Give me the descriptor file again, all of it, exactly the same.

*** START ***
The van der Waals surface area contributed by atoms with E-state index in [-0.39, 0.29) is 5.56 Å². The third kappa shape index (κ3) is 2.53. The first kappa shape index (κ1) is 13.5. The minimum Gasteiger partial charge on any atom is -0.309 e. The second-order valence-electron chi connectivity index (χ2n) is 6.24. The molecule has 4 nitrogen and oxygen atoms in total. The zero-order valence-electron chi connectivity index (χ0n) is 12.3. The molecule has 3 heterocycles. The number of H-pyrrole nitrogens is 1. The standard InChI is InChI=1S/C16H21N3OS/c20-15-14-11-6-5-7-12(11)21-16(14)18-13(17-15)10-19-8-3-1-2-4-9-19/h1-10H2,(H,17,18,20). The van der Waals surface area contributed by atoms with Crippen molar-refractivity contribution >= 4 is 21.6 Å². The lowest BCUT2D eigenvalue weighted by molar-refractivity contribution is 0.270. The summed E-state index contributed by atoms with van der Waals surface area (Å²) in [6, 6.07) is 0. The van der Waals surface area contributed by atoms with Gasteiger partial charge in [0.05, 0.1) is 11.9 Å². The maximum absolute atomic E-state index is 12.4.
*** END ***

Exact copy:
The van der Waals surface area contributed by atoms with E-state index in [-0.39, 0.29) is 5.56 Å². The third kappa shape index (κ3) is 2.53. The first kappa shape index (κ1) is 13.5. The minimum Gasteiger partial charge on any atom is -0.309 e. The second-order valence-electron chi connectivity index (χ2n) is 6.24. The molecule has 4 nitrogen and oxygen atoms in total. The zero-order valence-electron chi connectivity index (χ0n) is 12.3. The molecule has 3 heterocycles. The number of H-pyrrole nitrogens is 1. The standard InChI is InChI=1S/C16H21N3OS/c20-15-14-11-6-5-7-12(11)21-16(14)18-13(17-15)10-19-8-3-1-2-4-9-19/h1-10H2,(H,17,18,20). The van der Waals surface area contributed by atoms with Crippen molar-refractivity contribution >= 4 is 21.6 Å². The lowest BCUT2D eigenvalue weighted by molar-refractivity contribution is 0.270. The summed E-state index contributed by atoms with van der Waals surface area (Å²) in [6, 6.07) is 0. The van der Waals surface area contributed by atoms with Gasteiger partial charge in [0.05, 0.1) is 11.9 Å². The maximum absolute atomic E-state index is 12.4.